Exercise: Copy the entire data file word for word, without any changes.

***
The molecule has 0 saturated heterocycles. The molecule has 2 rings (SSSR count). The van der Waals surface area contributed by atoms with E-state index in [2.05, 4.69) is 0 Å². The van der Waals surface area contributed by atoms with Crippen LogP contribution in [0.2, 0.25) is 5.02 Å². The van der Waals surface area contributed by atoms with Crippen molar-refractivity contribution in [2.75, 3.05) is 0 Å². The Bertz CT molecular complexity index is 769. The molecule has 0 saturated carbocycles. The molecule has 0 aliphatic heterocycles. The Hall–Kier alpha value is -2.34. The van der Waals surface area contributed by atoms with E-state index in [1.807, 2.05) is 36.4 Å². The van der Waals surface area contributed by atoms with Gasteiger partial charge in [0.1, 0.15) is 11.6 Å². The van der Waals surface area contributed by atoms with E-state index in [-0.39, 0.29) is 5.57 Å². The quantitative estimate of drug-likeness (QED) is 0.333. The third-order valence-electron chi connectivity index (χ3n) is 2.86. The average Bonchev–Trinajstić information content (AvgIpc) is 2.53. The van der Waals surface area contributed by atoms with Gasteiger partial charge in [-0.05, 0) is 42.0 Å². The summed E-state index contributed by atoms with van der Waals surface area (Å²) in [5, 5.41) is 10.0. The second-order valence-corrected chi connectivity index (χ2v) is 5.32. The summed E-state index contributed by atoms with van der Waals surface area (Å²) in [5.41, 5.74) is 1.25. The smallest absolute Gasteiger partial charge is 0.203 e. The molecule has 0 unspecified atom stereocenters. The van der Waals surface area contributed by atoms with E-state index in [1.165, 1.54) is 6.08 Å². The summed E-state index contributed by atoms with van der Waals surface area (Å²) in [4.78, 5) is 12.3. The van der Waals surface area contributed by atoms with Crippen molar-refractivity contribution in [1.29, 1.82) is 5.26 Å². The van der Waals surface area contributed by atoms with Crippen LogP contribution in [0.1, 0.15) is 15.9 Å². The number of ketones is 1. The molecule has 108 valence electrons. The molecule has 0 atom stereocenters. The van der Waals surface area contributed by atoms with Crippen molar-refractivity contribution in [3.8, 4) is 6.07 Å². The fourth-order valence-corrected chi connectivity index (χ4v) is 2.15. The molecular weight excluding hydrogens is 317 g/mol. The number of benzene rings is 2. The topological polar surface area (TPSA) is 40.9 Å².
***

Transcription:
The molecule has 0 saturated heterocycles. The molecule has 2 rings (SSSR count). The van der Waals surface area contributed by atoms with E-state index in [2.05, 4.69) is 0 Å². The van der Waals surface area contributed by atoms with Crippen LogP contribution in [0.2, 0.25) is 5.02 Å². The van der Waals surface area contributed by atoms with Crippen molar-refractivity contribution in [2.75, 3.05) is 0 Å². The Bertz CT molecular complexity index is 769. The molecule has 0 saturated carbocycles. The molecule has 0 aliphatic heterocycles. The Hall–Kier alpha value is -2.34. The van der Waals surface area contributed by atoms with E-state index in [1.807, 2.05) is 36.4 Å². The van der Waals surface area contributed by atoms with Gasteiger partial charge in [0.1, 0.15) is 11.6 Å². The van der Waals surface area contributed by atoms with E-state index in [-0.39, 0.29) is 5.57 Å². The quantitative estimate of drug-likeness (QED) is 0.333. The third-order valence-electron chi connectivity index (χ3n) is 2.86. The average Bonchev–Trinajstić information content (AvgIpc) is 2.53. The van der Waals surface area contributed by atoms with Gasteiger partial charge in [-0.05, 0) is 42.0 Å². The summed E-state index contributed by atoms with van der Waals surface area (Å²) in [5, 5.41) is 10.0. The second-order valence-corrected chi connectivity index (χ2v) is 5.32. The summed E-state index contributed by atoms with van der Waals surface area (Å²) in [5.41, 5.74) is 1.25. The smallest absolute Gasteiger partial charge is 0.203 e. The molecule has 0 unspecified atom stereocenters. The van der Waals surface area contributed by atoms with E-state index in [1.165, 1.54) is 6.08 Å². The summed E-state index contributed by atoms with van der Waals surface area (Å²) in [4.78, 5) is 12.3. The van der Waals surface area contributed by atoms with Crippen molar-refractivity contribution in [1.29, 1.82) is 5.26 Å². The van der Waals surface area contributed by atoms with Crippen LogP contribution in [0.1, 0.15) is 15.9 Å². The number of ketones is 1. The molecule has 108 valence electrons. The molecule has 0 atom stereocenters. The van der Waals surface area contributed by atoms with Crippen molar-refractivity contribution in [3.8, 4) is 6.07 Å². The fourth-order valence-corrected chi connectivity index (χ4v) is 2.15. The molecular weight excluding hydrogens is 317 g/mol. The number of benzene rings is 2. The topological polar surface area (TPSA) is 40.9 Å².